Review of Armored Core: Verdict Day from Namco Bandai

Review of Armored Core: Verdict Day from Namco Bandai

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I don’t think there has ever been a point in my life when storming about as a giant mechanical death machine causing untold destruction on all around me hasn’t appealed to me. How could that not be cool? The latest addition to the Armored Core franchise has an online focus which could be a great new way to destroy things as a huge robot. Sign me up.

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After a slightly lengthy install you’ll get your first taste of Verdict Day’s menus. At first they can be slightly confusing and there isn’t much in the way of explanation to help you in those early stages. I felt a little lost but after a short time you’ll probably have a pretty good idea of how to navigate Verdict Day’s menus. You won’t know what everything is unless you just get in there and figure it out so that’s what I did.

I don’t know about you but I think being constantly interrupted by loading screens and/or pup-ups can be quite a nuisance. A constant barrage of uninformative pop-ups and seemingly unnecessary loading screens work against your every effort, especially in those early stages. Providing me with huge amounts of superfluous information when I just start a game doesn’t help. Both opening and backing out of a submenu can cause a hefty loading screen to occur. Depending on what you’re trying to do you can literally spend more time waiting for loading screens than actually doing anything.

When you do briefly get chance to do something, and you’ve figured out what everything is, there are some genuinely clever online features in Verdict Day. Initially you will need to either set up your own group or join another one from a list. I set up my own so I could play on my own until I got an idea of what was going on. Each group, and in turn player, will fight for one of the three factions globally. A winning faction is declared either at the end of an in-game season or when only one faction remains. It’s a great feature that really has potential to change an online experience, or at least expand it.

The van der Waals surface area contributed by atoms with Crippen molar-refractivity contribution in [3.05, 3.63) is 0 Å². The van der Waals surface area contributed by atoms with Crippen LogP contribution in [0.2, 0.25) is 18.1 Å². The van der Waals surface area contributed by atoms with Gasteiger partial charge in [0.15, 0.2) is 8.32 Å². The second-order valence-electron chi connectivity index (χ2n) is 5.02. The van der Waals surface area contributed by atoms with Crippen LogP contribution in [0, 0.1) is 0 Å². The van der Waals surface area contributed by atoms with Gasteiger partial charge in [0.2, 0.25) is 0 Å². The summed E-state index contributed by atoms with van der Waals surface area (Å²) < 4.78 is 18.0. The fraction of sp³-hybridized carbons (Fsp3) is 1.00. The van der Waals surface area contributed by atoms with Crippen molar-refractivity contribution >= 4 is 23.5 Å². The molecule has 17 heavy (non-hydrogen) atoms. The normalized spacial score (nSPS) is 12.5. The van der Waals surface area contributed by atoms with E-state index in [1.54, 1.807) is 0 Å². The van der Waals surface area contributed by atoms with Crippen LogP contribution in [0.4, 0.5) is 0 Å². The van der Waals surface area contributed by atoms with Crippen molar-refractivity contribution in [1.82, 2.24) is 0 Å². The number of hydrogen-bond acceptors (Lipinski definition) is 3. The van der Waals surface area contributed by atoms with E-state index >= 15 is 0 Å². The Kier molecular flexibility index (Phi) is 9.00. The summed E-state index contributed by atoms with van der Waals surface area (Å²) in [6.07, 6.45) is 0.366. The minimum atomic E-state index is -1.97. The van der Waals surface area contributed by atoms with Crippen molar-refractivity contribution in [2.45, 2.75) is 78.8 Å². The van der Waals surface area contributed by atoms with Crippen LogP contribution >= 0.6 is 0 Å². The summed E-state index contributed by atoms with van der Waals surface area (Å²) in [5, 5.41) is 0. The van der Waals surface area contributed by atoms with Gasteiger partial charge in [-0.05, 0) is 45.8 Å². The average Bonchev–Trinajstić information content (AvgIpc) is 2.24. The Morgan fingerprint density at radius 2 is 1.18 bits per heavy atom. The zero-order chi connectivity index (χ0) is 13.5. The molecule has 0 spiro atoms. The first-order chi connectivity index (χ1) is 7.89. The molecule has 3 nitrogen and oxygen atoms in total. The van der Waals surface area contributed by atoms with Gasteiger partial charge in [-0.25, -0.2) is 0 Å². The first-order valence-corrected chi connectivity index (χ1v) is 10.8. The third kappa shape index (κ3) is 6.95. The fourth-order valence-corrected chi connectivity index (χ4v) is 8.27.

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Also impressive is the scope for customization of you’re AC’s (Armored Cores). Yet again you will need to figure out how the awkward menus work but once you do it’s clear there are loads of options for your very own AC. There’s more than enough new stuff to unlock and buy to keep you coming back and levelling up for a long time. Providing you enjoy the gameplay.

Trying out a couple of the story missions soon becomes a repetitive affair. Go somewhere, that’s usually about 5 seconds away, kill something. Sometimes it’s nameless drones and sometimes it’s another mech. Nothing special or creative at all but progression is good and you usually get enough of a reward to make it worth while. But earning money by replaying the first few simple “story” missions is just too effective to ignore, so grind on.